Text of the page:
One of the criticisms of “massive” open online courses concerns retention of students. In combination, the various features of the edX component of CopyrightX seem to have generated a substantially higher retention rate. Of the 500 admitted students, 277 (55.4%) attended the final meetings of their discussion groups, 307 (61.4%) satisfied the participation requirements set by the teaching fellows, 247 (49.4%) took the final examination, 195 (39%) passed the examination, and 193 (38.6%) both passed the examination and satisfied the participation requirement—and thus received a certificate of completion.

More detailed information concerning participation and graduation rates for subgroups of students can be derived from the following graphs. The first column indicates the number of students in each subgroup who accepted our offers of admission. The second through thirteenth column show attendance at each of the 12 weekly Socratic discussion sessions. The fourteenth column shows the number of participants who satisfied the course participation requirements set by the teaching fellows. The fifteen and sixteenth columns show the number of students who took the exam and the number who passed it. The final column shows the number who received a certificate of completion.

Country of Residence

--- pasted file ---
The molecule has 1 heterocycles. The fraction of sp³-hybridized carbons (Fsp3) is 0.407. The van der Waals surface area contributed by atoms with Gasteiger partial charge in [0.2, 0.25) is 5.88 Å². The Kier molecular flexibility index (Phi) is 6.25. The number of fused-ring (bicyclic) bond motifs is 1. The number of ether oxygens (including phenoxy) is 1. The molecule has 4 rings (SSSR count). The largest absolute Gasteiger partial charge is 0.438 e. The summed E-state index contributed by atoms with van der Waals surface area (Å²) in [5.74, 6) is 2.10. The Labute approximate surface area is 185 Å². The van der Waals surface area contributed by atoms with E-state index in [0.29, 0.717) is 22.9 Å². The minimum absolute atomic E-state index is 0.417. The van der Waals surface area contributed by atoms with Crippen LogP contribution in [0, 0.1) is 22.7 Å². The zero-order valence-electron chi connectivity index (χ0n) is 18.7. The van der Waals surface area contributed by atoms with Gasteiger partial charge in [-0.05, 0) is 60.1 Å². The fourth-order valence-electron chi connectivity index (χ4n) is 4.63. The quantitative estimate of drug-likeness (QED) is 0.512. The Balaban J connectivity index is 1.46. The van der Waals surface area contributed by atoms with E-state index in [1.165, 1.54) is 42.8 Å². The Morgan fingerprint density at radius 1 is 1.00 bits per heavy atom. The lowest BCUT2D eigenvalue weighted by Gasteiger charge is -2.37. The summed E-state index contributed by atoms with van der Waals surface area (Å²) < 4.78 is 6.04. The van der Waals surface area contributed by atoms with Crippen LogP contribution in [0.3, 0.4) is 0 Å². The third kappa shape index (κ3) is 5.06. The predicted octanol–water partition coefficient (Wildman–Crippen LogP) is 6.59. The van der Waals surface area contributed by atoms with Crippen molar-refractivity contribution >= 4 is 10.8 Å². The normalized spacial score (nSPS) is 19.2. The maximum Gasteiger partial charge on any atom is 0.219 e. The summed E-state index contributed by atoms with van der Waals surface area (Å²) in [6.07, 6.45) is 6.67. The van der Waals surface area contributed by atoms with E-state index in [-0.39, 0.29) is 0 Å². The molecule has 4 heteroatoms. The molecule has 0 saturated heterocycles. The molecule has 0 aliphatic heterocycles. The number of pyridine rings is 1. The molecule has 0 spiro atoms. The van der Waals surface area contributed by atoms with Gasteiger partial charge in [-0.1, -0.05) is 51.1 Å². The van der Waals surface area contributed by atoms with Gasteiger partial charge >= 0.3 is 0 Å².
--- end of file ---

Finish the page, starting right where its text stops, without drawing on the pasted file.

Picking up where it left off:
Country of Residence

 

Age

Age

 

Highest Educational Attainment

Highest Educational Attainment

Some interesting comparisons lurk in these graphs. The following table, for example, juxtaposes the subgroups that appear in the first and third graph with respect to two different measures of success: (a) their graduation rates (i.e., the percentage of accepted students who received certificates of completion) and (b) their exam passage rates (i.e., the percentage of students taking the exam who passed the exam).

table

Among the fruits of this comparison: U.S. residents and non-residents do not differ materially on either dimension; graduation rates rise gradually with educational attainment; but the exam passage rate is remarkably consistent across groups. Finally, the hypothesis that non-lawyers are both willing and able to master copyright law finds support in these numbers.